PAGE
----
When You Compare Yourself to 'Healthy You' After an Illness Diagnosis


Yesterday, I saw one of my middle school teachers among the crowds at my workplace. I thought about talking to him and asking if he remembered me, but I decided against it. Mostly because he was one of my least favorite teachers, but also because I was worried about what he’d think of me today.

woman with monitors on chest
Ashton.

Everyone always considered me to be a bright student. In elementary school, I was told I had the reading level of a high schooler. In middle school, I was accepted into a gifted and talented program. I graduated high school with a 4.2 GPA, which allowed me to become part of the honors program at my university. I studied Spanish and had opportunities to travel to wonderful places. In 2014, I graduated summa cum laude, married my college sweetheart and started graduate school for library science. All of my teachers thought highly of me and that I would make something of myself. An actress, a teacher, an artist, an author.

So what was I doing working 20 hours a week as a front desk attendant? Not long after getting married and starting grad school, I started having difficulties with things like exercising and even doing dishes. Ten months later, I was diagnosed with dysautonomia/postural orthostatic tachycardia syndrome. In those 10 months, I had quit grad school, gained a fair bit of weight from exercise intolerance, and made more use of my new health insurance than I ever thought. My husband was making enough money to support us both, until my student loans kicked in and the medical bills piled up. We realized I either needed to find a job or attempt to go on disability.

Finding a job with little experience that doesn’t require you to stand eight hours a day is harder than you’d imagine. After a year of searching, I got a job as a front desk attendant. The main duties of my job are done from a computer chair, so I don’t have to worry about my health while at work. However, on my days off I sleep for 12 or more hours to let my body recuperate.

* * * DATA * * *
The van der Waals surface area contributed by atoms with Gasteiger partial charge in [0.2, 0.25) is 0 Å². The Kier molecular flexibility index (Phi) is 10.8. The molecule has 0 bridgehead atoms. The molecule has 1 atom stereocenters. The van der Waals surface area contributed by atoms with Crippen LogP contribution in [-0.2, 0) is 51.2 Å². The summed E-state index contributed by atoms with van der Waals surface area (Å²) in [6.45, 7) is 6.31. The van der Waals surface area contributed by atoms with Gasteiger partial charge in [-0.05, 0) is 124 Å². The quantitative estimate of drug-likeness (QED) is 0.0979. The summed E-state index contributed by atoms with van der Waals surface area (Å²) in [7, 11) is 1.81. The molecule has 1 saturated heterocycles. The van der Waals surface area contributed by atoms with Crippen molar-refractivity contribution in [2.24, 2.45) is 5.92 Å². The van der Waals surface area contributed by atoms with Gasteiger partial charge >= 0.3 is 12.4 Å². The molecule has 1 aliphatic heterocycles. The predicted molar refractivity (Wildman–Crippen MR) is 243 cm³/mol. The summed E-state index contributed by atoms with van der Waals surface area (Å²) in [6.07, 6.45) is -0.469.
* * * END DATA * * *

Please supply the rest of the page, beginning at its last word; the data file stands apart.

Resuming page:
There are times like yesterday when I reflect on my past and compare it to now. And honestly, it makes me feel like I’ve let everyone down. “Healthy Me” had such a promising future full of endless possibilities. But instead I feel I’m working the bare minimum. But “Healthy Me” didn’t know. “Healthy Me” never worried about the limitations of her body and the effects it would have in everyday life. My current struggles and limitations have molded me into an even more compassionate and understanding human being. And I’m still using the smarts and creativity “Healthy Me” thrived on in school. It’s being used in a different manner, but isn’t that what intelligence and creativity is all about anyway? Thinking outside the box?

So yes, I’m working as a front desk attendant. But I’m a very cheery front desk attendant. I take initiative in my workplace. I wear themed earrings. I organize files and troubleshoot computers. I get along well with my supervisors and coworkers. I’m getting quicker at solving cryptogram puzzles. My crochet skills have improved. I have learned to cook meals without burning the kitchen down. I have sold my artwork to people around the world. I have a loving husband who makes me laugh and tells me I’m beautiful countless times daily. I’ve made new friends online who are facing chronic illness battles of their own.

The people of your past (including yourself) do not know what obstacles you have faced in your journey to present day. So be gentle on yourself and know there are many different types of success, big and small.

The Mighty is asking the following: What’s the hardest thing you deal with as someone with a chronic illness, and how do you face this? What advice and words of support would you offer someone facing the same thing? If you’d like to participate, please send a blog post to [email protected] Please include a photo for the piece, a photo of yourself and 1-2 sentence bio. Check out our Submit a Story page for more about our submission guidelines.

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